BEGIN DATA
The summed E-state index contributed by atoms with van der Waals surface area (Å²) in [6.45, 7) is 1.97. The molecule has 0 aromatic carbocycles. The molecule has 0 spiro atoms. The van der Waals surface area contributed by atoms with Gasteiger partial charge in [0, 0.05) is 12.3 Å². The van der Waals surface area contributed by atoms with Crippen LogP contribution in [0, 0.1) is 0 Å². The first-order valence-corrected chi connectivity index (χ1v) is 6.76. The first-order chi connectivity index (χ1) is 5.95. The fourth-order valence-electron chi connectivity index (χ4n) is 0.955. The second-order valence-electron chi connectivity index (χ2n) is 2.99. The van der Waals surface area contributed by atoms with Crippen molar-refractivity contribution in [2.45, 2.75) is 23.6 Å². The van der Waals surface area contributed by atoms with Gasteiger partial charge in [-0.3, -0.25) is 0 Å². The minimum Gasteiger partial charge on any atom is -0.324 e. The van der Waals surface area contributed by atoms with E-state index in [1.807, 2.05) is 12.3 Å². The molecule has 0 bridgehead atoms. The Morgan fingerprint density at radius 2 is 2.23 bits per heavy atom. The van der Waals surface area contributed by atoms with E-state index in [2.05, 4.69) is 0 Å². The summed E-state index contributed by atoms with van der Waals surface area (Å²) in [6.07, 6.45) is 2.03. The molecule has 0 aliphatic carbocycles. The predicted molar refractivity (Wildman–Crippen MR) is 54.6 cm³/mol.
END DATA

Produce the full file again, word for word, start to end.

The summed E-state index contributed by atoms with van der Waals surface area (Å²) in [6.45, 7) is 1.97. The molecule has 0 aromatic carbocycles. The molecule has 0 spiro atoms. The van der Waals surface area contributed by atoms with Gasteiger partial charge in [0, 0.05) is 12.3 Å². The van der Waals surface area contributed by atoms with Crippen LogP contribution in [0, 0.1) is 0 Å². The first-order valence-corrected chi connectivity index (χ1v) is 6.76. The first-order chi connectivity index (χ1) is 5.95. The fourth-order valence-electron chi connectivity index (χ4n) is 0.955. The second-order valence-electron chi connectivity index (χ2n) is 2.99. The van der Waals surface area contributed by atoms with Crippen molar-refractivity contribution in [2.45, 2.75) is 23.6 Å². The van der Waals surface area contributed by atoms with Gasteiger partial charge in [-0.3, -0.25) is 0 Å². The minimum Gasteiger partial charge on any atom is -0.324 e. The van der Waals surface area contributed by atoms with E-state index in [1.807, 2.05) is 12.3 Å². The molecule has 0 bridgehead atoms. The Morgan fingerprint density at radius 2 is 2.23 bits per heavy atom. The van der Waals surface area contributed by atoms with E-state index in [2.05, 4.69) is 0 Å². The summed E-state index contributed by atoms with van der Waals surface area (Å²) in [6.07, 6.45) is 2.03. The molecule has 0 aliphatic carbocycles. The predicted molar refractivity (Wildman–Crippen MR) is 54.6 cm³/mol.